I have to respectfully disagree here. I’ve found that games that require interpretation of words in a multilingual setting can quickly go from rollicking fun to “why do we have to take so many English tests?” Most especially when the English level of the players varies so widely,
This would include games like Dixit, Mysterium, Scrabble, and regular Codenames.
If the object is to for everyone to practice English with all players understanding that English practice is the objective then these games are fine. Codenames pictures and Dixit both work great for that. Mysterium and Telestrations would be good as more advanced practice. Regular codenames is probably one of the most difficult unless you carefully curate the word set.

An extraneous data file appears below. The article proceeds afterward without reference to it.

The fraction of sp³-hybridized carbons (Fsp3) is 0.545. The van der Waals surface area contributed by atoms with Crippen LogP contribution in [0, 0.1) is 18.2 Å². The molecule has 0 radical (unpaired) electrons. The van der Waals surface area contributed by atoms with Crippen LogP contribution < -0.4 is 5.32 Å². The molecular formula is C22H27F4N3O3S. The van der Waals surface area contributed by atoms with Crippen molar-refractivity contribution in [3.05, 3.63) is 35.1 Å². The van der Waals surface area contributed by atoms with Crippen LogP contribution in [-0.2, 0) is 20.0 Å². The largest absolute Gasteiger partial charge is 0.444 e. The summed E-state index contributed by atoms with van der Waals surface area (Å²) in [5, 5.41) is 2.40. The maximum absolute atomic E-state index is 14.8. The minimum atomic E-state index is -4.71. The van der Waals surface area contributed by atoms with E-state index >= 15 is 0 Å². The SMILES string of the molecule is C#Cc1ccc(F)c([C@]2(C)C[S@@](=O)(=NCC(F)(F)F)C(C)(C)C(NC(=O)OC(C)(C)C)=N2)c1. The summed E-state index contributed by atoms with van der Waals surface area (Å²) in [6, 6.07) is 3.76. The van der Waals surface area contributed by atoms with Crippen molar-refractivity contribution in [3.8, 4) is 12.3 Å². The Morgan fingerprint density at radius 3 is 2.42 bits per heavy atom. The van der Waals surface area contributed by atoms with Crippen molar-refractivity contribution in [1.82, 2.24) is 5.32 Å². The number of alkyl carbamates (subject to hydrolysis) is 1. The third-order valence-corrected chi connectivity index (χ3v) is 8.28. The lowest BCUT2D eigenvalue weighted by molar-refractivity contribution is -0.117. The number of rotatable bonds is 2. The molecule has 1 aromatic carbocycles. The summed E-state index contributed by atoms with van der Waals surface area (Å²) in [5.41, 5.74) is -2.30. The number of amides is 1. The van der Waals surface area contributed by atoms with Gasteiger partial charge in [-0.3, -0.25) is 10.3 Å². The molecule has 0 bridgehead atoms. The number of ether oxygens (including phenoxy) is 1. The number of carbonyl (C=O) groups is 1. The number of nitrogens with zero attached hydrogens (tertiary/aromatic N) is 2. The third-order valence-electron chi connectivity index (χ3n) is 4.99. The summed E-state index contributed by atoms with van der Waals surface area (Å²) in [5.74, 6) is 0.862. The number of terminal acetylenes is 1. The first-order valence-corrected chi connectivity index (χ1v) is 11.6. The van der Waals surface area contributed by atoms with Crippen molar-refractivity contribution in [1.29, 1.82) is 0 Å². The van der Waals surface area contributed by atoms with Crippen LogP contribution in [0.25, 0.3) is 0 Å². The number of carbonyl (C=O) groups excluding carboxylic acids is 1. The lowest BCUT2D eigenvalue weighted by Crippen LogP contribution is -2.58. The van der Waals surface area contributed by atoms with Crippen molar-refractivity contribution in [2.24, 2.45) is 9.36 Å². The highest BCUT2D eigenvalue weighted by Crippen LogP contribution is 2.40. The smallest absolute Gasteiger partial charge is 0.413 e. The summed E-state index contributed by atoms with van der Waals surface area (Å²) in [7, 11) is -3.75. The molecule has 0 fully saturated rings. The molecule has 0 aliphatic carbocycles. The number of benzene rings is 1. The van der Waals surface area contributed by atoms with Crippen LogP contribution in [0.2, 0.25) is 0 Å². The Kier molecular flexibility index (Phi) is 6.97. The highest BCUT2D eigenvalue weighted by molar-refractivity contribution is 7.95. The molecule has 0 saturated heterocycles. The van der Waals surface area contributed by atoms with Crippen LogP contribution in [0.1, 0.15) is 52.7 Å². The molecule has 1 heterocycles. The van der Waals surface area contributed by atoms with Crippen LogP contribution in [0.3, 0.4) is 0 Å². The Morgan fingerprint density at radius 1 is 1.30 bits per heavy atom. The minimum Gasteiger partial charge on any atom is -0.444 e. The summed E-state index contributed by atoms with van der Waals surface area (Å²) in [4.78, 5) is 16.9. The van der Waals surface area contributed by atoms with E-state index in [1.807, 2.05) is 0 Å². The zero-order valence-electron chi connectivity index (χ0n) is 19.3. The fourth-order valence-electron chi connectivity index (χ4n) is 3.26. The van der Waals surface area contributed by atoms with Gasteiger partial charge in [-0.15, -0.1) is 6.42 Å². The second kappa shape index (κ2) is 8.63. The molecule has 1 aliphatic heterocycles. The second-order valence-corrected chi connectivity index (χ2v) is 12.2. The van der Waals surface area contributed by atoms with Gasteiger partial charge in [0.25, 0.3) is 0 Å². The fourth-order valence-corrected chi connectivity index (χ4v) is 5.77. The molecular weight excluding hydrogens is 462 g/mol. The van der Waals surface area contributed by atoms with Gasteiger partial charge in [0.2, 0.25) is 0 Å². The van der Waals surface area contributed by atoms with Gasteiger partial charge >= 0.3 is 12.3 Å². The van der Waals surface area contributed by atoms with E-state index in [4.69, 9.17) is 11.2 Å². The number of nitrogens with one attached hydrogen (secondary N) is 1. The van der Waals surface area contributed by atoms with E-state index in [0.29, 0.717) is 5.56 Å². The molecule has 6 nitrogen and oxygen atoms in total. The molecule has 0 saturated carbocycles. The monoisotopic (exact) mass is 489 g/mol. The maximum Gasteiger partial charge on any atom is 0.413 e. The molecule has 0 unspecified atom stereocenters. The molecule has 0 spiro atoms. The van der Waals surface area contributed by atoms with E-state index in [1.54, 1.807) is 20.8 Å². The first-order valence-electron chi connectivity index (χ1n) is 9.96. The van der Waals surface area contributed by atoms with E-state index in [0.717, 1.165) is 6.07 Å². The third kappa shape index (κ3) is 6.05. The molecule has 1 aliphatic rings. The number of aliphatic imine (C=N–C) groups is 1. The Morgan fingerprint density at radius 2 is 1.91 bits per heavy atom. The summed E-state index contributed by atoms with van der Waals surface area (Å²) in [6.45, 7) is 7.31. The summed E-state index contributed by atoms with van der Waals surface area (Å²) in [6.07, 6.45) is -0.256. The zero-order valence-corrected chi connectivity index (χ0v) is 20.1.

For just having fun, maybe they would work okay every once in a while. But, in my experience, for players with limited vocabulary in a work situation where power dynamics can easily come into play these types of games can be more stressful than fun.
Even simple social deduction games like One Night Werewolf or The Resistance can be very difficult for young people who are not used to questioning authority figures (Considering the OP’s statement about working with international students it seems likely some of the players will be young and also that supervisors may play along.). I am not saying these types of games can’t work at all. In fact they could be a good teaching tool to introduce players to the culture of the workplace/school. (For example the Resistance can be good for showing that the boss can lie/be wrong and that it is okay to call them out on it or not follow their instructions if you have information that contradicts them) But I strongly recommend planning well and paying close attention to make sure that everyone is not too stressed out by the activity.